By Animal Welfare Approved
| November 19, 2014
While the GRSB states that it has deliberately avoided outlining indicators, metrics or practices on the basis they are “only applicable in a narrow range of environments and systems and therefore need to be developed at the local level,” we believe that in order to be credible, any further local and international work in this area must properly tackle the following fundamental limitations of the GRSB’s Principles and Criteria report—and the industrial beef production model itself.
By Animal Welfare Approved
| November 14, 2014
Valerie Samutin and her family raise Certified AWA laying hens, beef cattle, and sheep at Freedom Run Farm in Shelbyville, Kentucky. Their love of good food and desire for a change in lifestyle prompted their move from Chicago, and solidified their decision to begin farming.
One of the first things Liann Finnerty and Dan Long did when they bought five acres of land in Sequim on the Olympic Peninsula in Washington in 2011 was to buy a small flock of laying hens. Although Dan had raised chickens before, it was Liann’s first experience of raising animals for food. But those few birds proved to be the start of a new farm business: Today, Dan and Liann manage 100 Certified AWA laying hens at Wide Sky Farm on four acres of pasture overlooking Puget Sound.
Stephanie O’Brien began farming three years ago when she decided that raising goats would be a great thing to do after her husband, Kevin, retired. After purchasing her first goats, Stephanie told Kevin she “couldn’t believe she’d gone 50 years without goats in her life.” Since then, Stephanie has taken classes in goat production and learned about farming and pasture-based production on S and K Farm’s 28 acres of woodland and pasture in Melrose, Florida.
Nate and Janya Veranth’s journey to becoming farmers didn’t start until 2007. They were living and going to school in Seattle and wanted open space for their three adopted border collies. After much searching, the couple finally found an old forest property on 40 acres in Duvall, 25 miles northeast of Seattle. After moving to the property in 2007, Nate and Janya spent the next five years building infrastructure before they began adding livestock to the farm they named Redfeather.
Bud Stone raises Certified AWA beef cattle at Stone Spirit Farm in Benson, Vermont. The cattle roam 500 acres of species-rich pasture, eating grass and hay, and drinking clear mountain spring water directly from the farm’s own springs. The hardy cattle are managed outdoors on the well-maintained pasture and woodland year-round.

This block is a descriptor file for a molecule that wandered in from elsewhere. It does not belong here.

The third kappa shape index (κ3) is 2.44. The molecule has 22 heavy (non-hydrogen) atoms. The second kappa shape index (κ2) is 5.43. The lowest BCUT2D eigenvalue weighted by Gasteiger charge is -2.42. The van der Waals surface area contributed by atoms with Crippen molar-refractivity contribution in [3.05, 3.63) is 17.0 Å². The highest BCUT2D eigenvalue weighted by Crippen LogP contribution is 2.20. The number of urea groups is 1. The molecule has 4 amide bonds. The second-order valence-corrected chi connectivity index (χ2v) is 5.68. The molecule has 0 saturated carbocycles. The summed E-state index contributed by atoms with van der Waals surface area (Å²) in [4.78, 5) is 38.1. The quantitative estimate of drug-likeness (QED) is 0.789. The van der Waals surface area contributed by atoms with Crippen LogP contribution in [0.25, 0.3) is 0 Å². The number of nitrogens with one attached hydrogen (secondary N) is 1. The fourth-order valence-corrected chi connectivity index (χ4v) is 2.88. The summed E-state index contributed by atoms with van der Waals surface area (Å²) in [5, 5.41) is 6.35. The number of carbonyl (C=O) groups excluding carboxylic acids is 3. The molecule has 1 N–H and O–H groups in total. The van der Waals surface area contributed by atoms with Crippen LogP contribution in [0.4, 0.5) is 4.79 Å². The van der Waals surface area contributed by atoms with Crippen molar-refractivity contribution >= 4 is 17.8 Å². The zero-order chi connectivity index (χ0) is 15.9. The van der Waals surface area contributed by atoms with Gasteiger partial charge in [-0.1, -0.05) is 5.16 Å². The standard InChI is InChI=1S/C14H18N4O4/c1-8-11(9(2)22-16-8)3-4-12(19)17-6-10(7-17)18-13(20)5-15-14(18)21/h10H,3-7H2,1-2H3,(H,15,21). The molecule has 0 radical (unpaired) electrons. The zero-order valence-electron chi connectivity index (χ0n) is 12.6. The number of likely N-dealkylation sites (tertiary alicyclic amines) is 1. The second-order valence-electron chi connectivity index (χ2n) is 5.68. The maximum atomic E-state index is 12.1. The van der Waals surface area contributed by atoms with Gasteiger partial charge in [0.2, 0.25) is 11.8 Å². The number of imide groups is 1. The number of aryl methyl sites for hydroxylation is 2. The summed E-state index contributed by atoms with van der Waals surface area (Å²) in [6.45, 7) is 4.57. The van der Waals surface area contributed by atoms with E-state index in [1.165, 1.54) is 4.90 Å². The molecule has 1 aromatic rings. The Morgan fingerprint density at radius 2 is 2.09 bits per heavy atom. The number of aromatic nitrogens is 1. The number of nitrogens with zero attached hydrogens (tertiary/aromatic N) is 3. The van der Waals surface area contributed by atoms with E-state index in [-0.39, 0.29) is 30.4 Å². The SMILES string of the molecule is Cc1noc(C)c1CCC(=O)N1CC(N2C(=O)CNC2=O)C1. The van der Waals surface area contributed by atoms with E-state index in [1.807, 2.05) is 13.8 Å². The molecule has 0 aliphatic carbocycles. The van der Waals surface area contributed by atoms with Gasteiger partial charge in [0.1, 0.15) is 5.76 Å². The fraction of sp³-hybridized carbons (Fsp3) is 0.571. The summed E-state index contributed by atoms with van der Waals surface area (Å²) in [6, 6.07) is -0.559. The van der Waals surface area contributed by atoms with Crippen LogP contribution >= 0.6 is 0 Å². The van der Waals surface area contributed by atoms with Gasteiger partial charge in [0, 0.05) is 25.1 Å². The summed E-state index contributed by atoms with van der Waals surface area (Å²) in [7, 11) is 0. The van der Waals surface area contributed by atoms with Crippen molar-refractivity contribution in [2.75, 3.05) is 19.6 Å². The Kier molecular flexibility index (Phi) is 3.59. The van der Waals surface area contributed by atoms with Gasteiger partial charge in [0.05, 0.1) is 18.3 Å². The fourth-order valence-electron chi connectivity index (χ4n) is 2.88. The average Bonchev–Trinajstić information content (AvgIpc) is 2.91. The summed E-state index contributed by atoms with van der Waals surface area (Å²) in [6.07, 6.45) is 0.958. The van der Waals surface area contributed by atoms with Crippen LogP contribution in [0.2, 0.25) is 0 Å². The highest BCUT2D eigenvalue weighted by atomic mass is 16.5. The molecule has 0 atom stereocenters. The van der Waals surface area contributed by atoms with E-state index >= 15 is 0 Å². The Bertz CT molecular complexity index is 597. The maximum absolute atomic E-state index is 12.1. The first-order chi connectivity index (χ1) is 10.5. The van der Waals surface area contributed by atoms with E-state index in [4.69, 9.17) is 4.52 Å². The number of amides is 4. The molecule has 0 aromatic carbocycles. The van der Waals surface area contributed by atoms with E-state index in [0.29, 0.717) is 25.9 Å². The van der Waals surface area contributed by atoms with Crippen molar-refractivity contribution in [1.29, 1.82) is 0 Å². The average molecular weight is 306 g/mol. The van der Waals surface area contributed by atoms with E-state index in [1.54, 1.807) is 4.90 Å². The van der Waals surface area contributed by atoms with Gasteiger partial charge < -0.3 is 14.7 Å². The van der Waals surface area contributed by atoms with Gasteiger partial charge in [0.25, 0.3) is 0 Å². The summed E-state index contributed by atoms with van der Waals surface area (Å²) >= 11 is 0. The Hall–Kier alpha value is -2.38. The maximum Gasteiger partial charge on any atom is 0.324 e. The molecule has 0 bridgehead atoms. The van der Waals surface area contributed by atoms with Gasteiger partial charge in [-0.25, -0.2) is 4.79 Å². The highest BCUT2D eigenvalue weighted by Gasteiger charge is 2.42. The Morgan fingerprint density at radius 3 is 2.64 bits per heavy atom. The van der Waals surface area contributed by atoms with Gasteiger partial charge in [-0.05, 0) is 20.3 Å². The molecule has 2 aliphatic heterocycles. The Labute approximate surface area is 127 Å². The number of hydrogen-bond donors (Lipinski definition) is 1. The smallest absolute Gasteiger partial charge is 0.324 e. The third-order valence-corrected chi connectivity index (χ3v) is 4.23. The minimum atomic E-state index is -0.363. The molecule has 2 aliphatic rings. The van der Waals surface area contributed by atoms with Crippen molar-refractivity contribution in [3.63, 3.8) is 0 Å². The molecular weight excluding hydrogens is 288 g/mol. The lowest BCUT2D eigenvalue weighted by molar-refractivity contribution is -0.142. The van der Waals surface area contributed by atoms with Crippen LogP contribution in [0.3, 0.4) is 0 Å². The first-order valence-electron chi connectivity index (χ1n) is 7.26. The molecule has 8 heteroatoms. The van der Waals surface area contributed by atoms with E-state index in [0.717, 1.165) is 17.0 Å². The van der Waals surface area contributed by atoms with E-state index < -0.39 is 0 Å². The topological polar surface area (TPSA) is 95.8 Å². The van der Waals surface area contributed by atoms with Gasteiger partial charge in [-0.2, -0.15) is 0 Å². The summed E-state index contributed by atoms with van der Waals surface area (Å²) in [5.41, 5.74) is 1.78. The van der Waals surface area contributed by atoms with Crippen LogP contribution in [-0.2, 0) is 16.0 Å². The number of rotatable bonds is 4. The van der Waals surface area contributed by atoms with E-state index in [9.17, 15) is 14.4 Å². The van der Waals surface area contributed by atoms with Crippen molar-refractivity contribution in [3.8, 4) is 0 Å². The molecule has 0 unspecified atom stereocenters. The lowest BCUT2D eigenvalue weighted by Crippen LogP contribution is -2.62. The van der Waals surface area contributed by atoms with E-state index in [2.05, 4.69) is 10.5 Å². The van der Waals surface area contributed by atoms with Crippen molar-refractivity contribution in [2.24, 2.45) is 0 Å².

Lawrence Hollings believes the health of his soil is connected to the nutrition of his pastures and ultimately influences the health of his cattle—and the nutritional quality of the meat they produce.
Hilly and partially forested, Hanchett Farm is a 300-acre farm on the island of Kauai, where Keoa Hanchett’s pasture-raised chickens have plenty of room to roam, forage, and produce his sought after Certified AWA chicken eggs.
In 2011, Rebecca Wellman and Michael Kelly moved to Trout Lake, Washington, to farm land Rebecca’s family purchased in 2004. Located near the Columbia River Gorge, Sunnybrook Farm’s 44 acres is nestled among some of the most breathtaking mountains in the country, and is a beautiful mix of fields and forest, watered by irrigation ditches channeling glacial water from nearby Mount Adams.
After 22 years working in the high-tech industry in California’s Silicon Valley, Alison Charter-Smith wanted to do something truly worthwhile. She had already bought 97 acres of land near the mountain town of Felton, about six miles north of Santa Cruz, California, with her husband, Tony Jaehnichen. In 2010, she quit her job and began farming full time, establishing a flock of pasture-raised laying hens, which she housed in the big chicken coop that already existed on the property. In 2011, Tony sold his business and joined Alison on the farm. Alison and Tony named the farm Madrone Coast Farm, after the madrone trees that populate much of their land, along with redwoods, oak and maples. Their goal was to contribute to their community by producing great food.